Originally Posted by anonymouse
MS Office did not put Wang out of business, not even out of the word processing business by itself. MS Office was not competing against Wang, it was competing against Lotus, WordPerfect, Quattro, etc., all of which were priced competitively. Admittedly, some of these players were late to the Windows game (although, this is at least partly because MS made it difficult for them to not be late) but it is also the case that MS included undocumented APIs in Windows exclusively for the use of Office products. There was no level playing field. MS leveraged its control of the OS into control of the office productivity software market.
Was this a massive win for users? I don't think so. It's resulted in the complete elimination of competition in this software category (sorry, but, OpenOffice is not offering real competition at this time), and users are paying for it in price, usability, and bloated inefficient software.
I've never liked Word on either the PC or Mac. And I'd use iWork on the Mac if Apple gave me the simple option to save in .doc or .docx - which I need to work on the files on PC's and share them with the 99% of the non-iWork using world - as the default save instead of having to do a dance involving going to the Finder to delete duplicate files.
(Just what the world needed - more proprietary formats for word processing and spreadsheet files)
But my Word processor of choice is still WordPerfect because of the total control provided by its reveal codes function (and it will save in .doc/x) - and the only reason my next Mac will be outfitted with Windows and virtualization software.
It's good to see I'm not the only one who remembers MS's tactics during the DOS/Windows switch when it promised ISV's a) continuing DOS development and b) promised the world it had set up a "firewall" between its OS and Applications groups so that all ISV's would have the same access to API's at the same time MS Office programmers got it.
So here's a history lesson for y'all:
The PC trade press (at that time primarily InfoWorld and PC Week) openly scoffed at the assertion. Meanwhile WordPerfect, #1 in word processing at the time, took MS at its word and invested huge resources in grafting its own mostly graphical UI to develop the interesting but doomed WP 6.0 for DOS - which left relatively few resources available for building a true Windows version.
By the time the trusting folks in Utah who bought into MS's gospel of "co-opetition" grasped they'd been snoggered and turned all their efforts to Win development (which was their bad in retrospect), MS Word for Win was by default grabbing huge gains in market share, and WP for Win was nowhere to be seen month after month after year - and WP was complaining loudly that MS kept shifting the Win API's every time their beta was stable.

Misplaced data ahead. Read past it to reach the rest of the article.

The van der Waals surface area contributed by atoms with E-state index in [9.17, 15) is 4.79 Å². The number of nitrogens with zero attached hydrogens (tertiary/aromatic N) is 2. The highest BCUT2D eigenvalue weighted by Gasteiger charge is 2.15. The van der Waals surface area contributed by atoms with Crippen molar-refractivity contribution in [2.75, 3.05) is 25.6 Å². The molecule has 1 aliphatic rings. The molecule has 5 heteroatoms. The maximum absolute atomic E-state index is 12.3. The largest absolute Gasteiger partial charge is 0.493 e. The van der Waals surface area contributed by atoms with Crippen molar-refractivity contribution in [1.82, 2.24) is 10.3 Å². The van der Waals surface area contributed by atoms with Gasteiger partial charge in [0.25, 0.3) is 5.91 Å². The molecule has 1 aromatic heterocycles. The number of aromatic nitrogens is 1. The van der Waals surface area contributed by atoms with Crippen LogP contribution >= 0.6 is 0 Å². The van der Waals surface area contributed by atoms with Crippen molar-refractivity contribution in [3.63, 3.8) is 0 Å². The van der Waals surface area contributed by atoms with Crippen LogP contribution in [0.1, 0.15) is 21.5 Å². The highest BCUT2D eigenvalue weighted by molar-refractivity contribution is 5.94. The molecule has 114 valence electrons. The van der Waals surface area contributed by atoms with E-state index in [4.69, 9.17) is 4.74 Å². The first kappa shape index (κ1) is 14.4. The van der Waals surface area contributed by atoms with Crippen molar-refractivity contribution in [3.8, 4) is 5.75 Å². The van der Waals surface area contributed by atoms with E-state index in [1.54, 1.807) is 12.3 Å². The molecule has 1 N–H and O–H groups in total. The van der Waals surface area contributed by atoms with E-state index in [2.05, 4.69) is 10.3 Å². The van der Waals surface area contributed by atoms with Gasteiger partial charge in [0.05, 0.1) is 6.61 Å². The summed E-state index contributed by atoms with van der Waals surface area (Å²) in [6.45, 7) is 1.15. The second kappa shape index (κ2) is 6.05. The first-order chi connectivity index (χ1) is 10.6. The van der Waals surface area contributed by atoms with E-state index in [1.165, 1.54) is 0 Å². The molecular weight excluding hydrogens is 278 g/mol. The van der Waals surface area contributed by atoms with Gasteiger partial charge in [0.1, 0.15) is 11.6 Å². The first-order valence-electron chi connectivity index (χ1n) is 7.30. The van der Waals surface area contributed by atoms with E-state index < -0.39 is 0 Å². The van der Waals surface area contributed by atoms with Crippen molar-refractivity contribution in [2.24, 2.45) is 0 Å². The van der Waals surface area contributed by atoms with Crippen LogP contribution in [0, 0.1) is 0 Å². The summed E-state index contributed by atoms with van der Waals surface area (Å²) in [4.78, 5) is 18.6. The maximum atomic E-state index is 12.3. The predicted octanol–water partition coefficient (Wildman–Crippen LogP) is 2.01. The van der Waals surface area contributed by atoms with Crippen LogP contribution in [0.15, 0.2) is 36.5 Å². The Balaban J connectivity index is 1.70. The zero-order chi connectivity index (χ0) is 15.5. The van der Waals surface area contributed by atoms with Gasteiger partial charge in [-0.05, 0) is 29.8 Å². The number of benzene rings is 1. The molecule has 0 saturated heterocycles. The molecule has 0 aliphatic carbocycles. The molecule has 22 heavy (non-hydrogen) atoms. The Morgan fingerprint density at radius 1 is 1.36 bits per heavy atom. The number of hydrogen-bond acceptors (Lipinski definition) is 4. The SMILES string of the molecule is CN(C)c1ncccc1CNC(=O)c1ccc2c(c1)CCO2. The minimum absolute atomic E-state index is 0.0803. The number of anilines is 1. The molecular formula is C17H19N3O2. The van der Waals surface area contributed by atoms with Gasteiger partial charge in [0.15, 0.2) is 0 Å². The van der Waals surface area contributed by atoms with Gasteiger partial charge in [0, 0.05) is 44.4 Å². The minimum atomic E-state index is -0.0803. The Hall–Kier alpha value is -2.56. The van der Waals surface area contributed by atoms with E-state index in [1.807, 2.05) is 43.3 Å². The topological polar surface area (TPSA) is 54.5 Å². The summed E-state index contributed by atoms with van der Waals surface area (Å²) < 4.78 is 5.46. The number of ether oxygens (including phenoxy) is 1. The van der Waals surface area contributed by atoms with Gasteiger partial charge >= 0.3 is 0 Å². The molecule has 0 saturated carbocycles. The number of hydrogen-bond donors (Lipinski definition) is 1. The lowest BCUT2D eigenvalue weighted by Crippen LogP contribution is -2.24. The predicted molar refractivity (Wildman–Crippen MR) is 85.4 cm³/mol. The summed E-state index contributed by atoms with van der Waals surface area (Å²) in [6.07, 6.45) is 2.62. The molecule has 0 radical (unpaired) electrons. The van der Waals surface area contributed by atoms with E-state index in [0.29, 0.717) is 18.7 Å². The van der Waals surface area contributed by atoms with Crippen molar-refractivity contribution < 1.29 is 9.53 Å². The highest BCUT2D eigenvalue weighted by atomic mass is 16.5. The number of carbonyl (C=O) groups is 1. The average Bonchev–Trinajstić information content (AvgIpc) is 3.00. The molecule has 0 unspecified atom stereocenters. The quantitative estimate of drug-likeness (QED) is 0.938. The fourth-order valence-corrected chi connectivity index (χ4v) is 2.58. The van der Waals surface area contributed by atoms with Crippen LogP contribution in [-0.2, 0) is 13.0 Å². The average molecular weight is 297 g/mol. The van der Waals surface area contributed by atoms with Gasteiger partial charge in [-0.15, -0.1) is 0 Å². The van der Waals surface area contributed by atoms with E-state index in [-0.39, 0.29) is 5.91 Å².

And the line from one of those two publications I'll never forget (I think it was PC Week) was that the motto in the Windows API group was "the coding's not done until WordPerfect won't run." While oddly, the "firewalled off" Word coding group had no trouble keeping up with the changes.
When WP for Win was finally released, they launched a massive ad campaign showing fleets of semi trucks delivering the product to the pent-up masses, but it still had issues for some time and the damage had been done.
And when Novell's Ray Noorda - also in UT's "Salt Valley" - and also being "co-opteted" into irrelevance launched an ego-driven, ill-conceived and way too late effort to compete from the Server thru OS thru the Office level by picking up the corpses of DR-DOS, WordPerfect (and the product which became GroupWise), Borland's Quattro Pro and the Paradox database - all with separate code bases, and dBase faltered, the PC OS and Office and Server and Messaging landscape we see today took shape.
The main PC software survivor of that time, outside of smallish Quicken (which I believe was only saved by the Justice Dept keeping MS from gobbling it up), chastened and restructured IBM, no longer in the "IBM PC" biz, nor several others it used to compete in, vibrantly resurgent Apple and MS itself - turned out to be iconoclastic Adobe, which fought off MS's attempts to horn in on image editing, and somehow turned PDF and Flash into (flawed) standards.
Leaving the present and future stage filled with the cloud and iDevice players. Where MS is less dominant, a more conservative competitor after its collisions with the US gov't and the EU, but not out of it. And you all know the others up to now - with Apple, Google and MS the media focus.
But paradigm shifts occur constantly in the tech world, and each opens new opportunities for disruptive tech to emerge. So it'll always be a riveting story. Even if I still miss WP being the standard for my main axe.